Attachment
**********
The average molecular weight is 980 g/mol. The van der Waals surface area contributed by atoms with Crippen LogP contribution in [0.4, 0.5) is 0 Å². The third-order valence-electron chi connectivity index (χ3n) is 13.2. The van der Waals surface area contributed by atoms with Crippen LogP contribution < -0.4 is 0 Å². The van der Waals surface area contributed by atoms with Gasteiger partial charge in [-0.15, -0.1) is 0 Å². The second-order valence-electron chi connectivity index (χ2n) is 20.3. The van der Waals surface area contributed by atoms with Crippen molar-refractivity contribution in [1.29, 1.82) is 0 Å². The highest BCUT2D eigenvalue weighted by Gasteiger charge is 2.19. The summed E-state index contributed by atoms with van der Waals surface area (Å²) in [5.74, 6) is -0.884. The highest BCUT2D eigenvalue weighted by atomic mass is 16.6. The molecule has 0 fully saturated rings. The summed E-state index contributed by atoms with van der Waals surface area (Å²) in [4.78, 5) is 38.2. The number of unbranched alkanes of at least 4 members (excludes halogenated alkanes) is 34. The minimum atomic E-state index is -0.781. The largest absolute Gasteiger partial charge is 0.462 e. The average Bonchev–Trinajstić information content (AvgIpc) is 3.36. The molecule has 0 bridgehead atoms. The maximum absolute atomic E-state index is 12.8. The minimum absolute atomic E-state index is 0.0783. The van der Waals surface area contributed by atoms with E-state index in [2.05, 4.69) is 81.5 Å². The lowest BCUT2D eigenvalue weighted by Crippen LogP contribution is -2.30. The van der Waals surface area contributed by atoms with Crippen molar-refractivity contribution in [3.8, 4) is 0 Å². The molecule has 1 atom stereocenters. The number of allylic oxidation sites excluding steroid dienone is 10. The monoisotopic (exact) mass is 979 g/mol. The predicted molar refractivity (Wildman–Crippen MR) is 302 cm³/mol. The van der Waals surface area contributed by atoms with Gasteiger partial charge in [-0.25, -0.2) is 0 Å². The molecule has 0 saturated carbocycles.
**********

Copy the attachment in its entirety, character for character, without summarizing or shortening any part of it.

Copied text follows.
The average molecular weight is 980 g/mol. The van der Waals surface area contributed by atoms with Crippen LogP contribution in [0.4, 0.5) is 0 Å². The third-order valence-electron chi connectivity index (χ3n) is 13.2. The van der Waals surface area contributed by atoms with Crippen LogP contribution < -0.4 is 0 Å². The van der Waals surface area contributed by atoms with Gasteiger partial charge in [-0.15, -0.1) is 0 Å². The second-order valence-electron chi connectivity index (χ2n) is 20.3. The van der Waals surface area contributed by atoms with Crippen molar-refractivity contribution in [1.29, 1.82) is 0 Å². The highest BCUT2D eigenvalue weighted by Gasteiger charge is 2.19. The summed E-state index contributed by atoms with van der Waals surface area (Å²) in [5.74, 6) is -0.884. The highest BCUT2D eigenvalue weighted by atomic mass is 16.6. The molecule has 0 fully saturated rings. The summed E-state index contributed by atoms with van der Waals surface area (Å²) in [4.78, 5) is 38.2. The number of unbranched alkanes of at least 4 members (excludes halogenated alkanes) is 34. The minimum atomic E-state index is -0.781. The largest absolute Gasteiger partial charge is 0.462 e. The average Bonchev–Trinajstić information content (AvgIpc) is 3.36. The molecule has 0 bridgehead atoms. The maximum absolute atomic E-state index is 12.8. The minimum absolute atomic E-state index is 0.0783. The van der Waals surface area contributed by atoms with E-state index in [2.05, 4.69) is 81.5 Å². The lowest BCUT2D eigenvalue weighted by Crippen LogP contribution is -2.30. The van der Waals surface area contributed by atoms with Crippen molar-refractivity contribution in [3.8, 4) is 0 Å². The molecule has 1 atom stereocenters. The number of allylic oxidation sites excluding steroid dienone is 10. The monoisotopic (exact) mass is 979 g/mol. The predicted molar refractivity (Wildman–Crippen MR) is 302 cm³/mol. The van der Waals surface area contributed by atoms with Gasteiger partial charge in [-0.25, -0.2) is 0 Å². The molecule has 0 saturated carbocycles.